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OECD Council Meetings at Ministerial Level

Paris, 26-27 May 1999



1. The OECD Council at Ministerial level met on 26-27 May 1999, under the chairmanship of Mr Angel Gurría, Minister of Finance of Mexico, assisted by the vice-chairs, Mr Giuliano Amato, Minister of the Treasury, Budget and Economic Planning of Italy, and Mr Leszek Balcerowicz, Vice Prime Minister and Minister of Finance of Poland. Also on 26 May, in advance of the Council, OECD Ministers held a Special Dialogue with Ministers from seven non-member countries: Argentina, Brazil, China, India, Indonesia, Russia, and the Slovak Republic. Consultations were held with the Business and Industry Advisory Committee (BIAC) and the Trade Union Advisory Committee (TUAC) to the OECD.

Economic perspectives and policy requirements

2. Ministers welcomed the policy steps taken by both OECD and non-OECD countries that have improved confidence and contributed to greater stability in world financial markets. But serious challenges remain and governments must not be complacent. Ministers stressed the need for both sound macro-economic policies oriented toward non-inflationary growth and structural policies that promote competitive, flexible markets. Such policies are mutually reinforcing and foster strong economic performance which creates jobs and combats social problems. Ministers agreed that stronger and more balanced growth among the main OECD regions and vigorous structural reforms are needed to reduce current account imbalances, lower unemployment, and support recovery in crisis-affected emerging economies. Momentum to strengthen the international financial architecture must be maintained to complement efforts at the national and regional levels to ensure a stable environment for growth and recovery.

3. Performance both within the OECD area and elsewhere has been mixed. Strong non-inflationary growth has continued in the United States and several other countries. While the individual country outlooks in Europe differ somewhat, overall economic expansion has slowed but is forecast to pick up later this year. In Japan, important policy steps have been taken, including the recapitalisation of major banks. The Japanese economy now shows some signs of improvement, but the short-term outlook remains uncertain. Some Asian crisis countries, notably Korea, have started to recover more rapidly than expected, thanks to supportive macro-economic policies, more open and better-supervised banking and financial markets, and other structural reforms which must be carried through. Most countries in central Europe have managed recent market turbulence well and avoided lasting damage to their economies from the Russian crisis. In a number of other non-OECD emerging and transition economies, however, the situation continues to require attention. Overall, growth in both the OECD area and the world economy remains unsatisfactory.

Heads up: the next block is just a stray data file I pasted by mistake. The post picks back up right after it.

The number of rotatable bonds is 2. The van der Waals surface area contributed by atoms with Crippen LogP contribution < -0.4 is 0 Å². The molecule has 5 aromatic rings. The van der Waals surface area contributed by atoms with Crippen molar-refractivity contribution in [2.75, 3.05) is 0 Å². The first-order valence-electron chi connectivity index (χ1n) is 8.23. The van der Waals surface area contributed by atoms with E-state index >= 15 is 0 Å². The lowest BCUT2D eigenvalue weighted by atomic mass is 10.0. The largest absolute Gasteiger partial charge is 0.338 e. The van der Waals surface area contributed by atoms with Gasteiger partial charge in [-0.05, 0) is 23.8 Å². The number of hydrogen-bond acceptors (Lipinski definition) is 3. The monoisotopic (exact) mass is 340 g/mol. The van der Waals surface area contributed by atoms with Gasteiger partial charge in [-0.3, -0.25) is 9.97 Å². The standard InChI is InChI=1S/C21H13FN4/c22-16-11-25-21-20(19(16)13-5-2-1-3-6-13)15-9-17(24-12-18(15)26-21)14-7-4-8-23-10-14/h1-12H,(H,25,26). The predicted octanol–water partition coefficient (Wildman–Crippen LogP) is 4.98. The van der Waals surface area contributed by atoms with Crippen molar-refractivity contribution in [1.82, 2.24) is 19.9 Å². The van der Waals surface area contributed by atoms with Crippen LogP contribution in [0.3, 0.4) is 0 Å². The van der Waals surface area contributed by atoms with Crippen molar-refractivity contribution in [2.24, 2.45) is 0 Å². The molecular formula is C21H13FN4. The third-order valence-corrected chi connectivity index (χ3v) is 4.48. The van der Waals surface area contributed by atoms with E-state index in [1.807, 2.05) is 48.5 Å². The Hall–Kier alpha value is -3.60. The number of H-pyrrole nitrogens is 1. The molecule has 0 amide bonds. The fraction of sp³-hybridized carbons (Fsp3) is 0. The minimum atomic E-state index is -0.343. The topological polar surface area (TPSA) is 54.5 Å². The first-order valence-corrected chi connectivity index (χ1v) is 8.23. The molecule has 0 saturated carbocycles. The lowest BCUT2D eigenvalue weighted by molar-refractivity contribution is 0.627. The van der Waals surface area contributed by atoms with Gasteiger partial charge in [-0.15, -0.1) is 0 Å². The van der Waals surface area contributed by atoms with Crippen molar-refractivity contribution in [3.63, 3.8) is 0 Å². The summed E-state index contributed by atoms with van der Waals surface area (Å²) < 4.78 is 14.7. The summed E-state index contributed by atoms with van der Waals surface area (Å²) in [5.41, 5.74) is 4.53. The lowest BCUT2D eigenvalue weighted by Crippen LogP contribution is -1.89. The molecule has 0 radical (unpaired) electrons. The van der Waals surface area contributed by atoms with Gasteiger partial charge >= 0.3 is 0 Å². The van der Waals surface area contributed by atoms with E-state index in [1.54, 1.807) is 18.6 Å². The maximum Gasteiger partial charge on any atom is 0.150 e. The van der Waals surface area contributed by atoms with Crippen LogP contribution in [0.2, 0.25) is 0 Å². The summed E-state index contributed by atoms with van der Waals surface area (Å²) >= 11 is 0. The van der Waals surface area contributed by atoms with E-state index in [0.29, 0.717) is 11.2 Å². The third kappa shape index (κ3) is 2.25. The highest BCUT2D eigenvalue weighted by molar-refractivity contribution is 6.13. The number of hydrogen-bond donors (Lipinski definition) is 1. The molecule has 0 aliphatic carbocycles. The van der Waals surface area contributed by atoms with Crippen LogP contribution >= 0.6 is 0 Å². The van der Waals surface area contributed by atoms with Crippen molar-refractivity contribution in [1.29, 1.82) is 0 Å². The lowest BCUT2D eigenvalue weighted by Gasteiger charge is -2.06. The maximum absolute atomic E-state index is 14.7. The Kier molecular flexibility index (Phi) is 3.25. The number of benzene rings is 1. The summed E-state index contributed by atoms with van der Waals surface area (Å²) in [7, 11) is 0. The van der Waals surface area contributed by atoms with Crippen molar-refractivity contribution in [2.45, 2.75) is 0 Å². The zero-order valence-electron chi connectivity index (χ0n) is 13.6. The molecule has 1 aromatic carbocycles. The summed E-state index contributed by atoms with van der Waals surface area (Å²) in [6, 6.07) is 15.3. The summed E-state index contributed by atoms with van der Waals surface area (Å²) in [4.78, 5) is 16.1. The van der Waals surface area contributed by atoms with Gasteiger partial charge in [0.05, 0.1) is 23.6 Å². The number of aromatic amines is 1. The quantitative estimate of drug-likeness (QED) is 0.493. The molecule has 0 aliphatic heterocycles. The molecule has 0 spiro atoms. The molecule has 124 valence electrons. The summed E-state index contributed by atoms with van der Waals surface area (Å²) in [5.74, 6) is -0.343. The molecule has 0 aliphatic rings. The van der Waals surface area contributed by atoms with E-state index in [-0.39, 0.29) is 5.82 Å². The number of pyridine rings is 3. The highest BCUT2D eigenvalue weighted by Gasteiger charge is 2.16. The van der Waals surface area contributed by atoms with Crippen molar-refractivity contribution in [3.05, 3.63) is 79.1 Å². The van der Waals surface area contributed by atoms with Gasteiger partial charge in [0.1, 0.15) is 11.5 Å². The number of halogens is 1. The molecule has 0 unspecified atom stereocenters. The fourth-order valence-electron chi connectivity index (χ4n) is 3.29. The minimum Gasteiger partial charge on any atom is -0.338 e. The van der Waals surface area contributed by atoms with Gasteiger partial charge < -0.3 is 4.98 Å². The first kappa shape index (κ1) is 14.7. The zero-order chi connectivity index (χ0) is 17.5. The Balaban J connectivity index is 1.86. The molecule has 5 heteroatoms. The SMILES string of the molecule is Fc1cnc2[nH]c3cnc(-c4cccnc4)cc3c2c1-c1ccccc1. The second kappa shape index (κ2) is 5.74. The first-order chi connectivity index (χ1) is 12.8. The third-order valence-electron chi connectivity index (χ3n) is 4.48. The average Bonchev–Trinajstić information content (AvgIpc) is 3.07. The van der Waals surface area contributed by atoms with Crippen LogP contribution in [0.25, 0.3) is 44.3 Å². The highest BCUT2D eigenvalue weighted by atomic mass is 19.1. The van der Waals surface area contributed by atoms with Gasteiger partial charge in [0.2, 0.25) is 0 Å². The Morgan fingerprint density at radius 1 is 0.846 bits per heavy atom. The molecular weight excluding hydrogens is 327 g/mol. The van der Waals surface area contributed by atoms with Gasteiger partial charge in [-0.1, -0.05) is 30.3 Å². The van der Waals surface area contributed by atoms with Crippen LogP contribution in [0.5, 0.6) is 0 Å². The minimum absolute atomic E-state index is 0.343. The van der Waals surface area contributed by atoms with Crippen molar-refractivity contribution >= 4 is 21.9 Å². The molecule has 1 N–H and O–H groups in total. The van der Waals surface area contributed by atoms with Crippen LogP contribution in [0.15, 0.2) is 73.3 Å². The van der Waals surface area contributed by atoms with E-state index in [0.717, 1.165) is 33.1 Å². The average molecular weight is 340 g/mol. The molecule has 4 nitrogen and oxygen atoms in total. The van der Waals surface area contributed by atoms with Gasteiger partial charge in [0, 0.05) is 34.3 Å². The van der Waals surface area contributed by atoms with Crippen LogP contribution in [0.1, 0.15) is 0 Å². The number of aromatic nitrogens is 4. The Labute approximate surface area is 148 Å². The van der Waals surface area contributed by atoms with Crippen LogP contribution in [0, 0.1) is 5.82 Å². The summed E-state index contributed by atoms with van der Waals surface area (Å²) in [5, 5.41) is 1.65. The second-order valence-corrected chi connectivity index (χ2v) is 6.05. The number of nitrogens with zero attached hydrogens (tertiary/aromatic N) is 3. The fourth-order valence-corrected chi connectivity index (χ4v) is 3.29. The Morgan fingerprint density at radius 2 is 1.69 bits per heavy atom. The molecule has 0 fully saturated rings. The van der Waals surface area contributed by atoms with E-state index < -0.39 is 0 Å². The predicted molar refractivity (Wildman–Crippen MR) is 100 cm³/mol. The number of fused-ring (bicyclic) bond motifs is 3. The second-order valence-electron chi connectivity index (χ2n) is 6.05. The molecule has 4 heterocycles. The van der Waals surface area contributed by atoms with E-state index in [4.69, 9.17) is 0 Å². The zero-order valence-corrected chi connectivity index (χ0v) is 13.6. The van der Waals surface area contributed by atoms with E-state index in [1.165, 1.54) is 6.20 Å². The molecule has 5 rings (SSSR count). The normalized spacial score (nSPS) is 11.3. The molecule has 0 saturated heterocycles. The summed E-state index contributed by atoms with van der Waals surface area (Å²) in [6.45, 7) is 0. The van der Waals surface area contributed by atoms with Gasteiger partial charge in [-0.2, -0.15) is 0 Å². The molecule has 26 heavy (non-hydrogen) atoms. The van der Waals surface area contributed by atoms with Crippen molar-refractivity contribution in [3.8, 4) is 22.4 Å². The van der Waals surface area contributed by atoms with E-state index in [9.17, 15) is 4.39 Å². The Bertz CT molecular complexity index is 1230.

4. Ministers agreed that the markedly different cyclical situations in major OECD economies call for different economic policy settings:

5. Growth performance varies considerably across and within OECD countries. Ministers asked the OECD to study the causes of growth disparities, and identify factors and policies (such as rapid technological innovations and the growing impact of the knowledge society and its demand on human capital, the arrival of new service industries, the best framework conditions for fostering the start-up and growth of new enterprises including SMEs … ) which could strengthen long-term growth performance.

6. Ministers expressed their concern at the continuing high levels of unemployment in some of their countries. Experience shows that unemployment can be durably reduced through a comprehensive and sustained package of reforms consistent with the OECD Jobs Strategy. Ministers underlined their determination to further implement the Strategy. High and persistent joblessness, especially among young people, women, older workers, and unskilled immigrants, remains a major policy challenge for most OECD governments. The best way to foster employment of these groups is through a combination of macro-economic and structural policies aimed at increasing overall employment. Policy must promote flexible labour markets in tandem with effective social safety nets that deliver assistance to the most vulnerable members of society. Attention should also be given to policies to improve the employment prospects of groups at the margin of the labour market, to address regional disparities in employment performance, to reforms of the tax and benefit systems to make work pay, and to making life-long learning a reality for all. Fostering a climate conducive to "active ageing" also remains a priority. Progress across the board is needed to improve social cohesion. Ministers asked OECD to continue its work of monitoring and evaluation of the Jobs Strategy.

7. The pursuit of sustainable development, including global challenges such as climate change, the sustainable management of natural resources, and the conservation of biodiversity, is a key objective for OECD countries. Achieving this objective requires the integration of economic, environmental and social considerations into policy-making, in particular by the internalisation of costs, and the development and diffusion of environmentally sound technologies worldwide. OECD will continue to promote discussions between economic and environment officials on how best to meet Kyoto commitments. Developing a set of key indicators is essential to assess progress towards sustainable development. OECD countries will continue to co-operate with non-OECD countries to improve policy and institutional frameworks. OECD will report to Ministers, with policy recommendations, in 2001.

The multilateral system and a new WTO round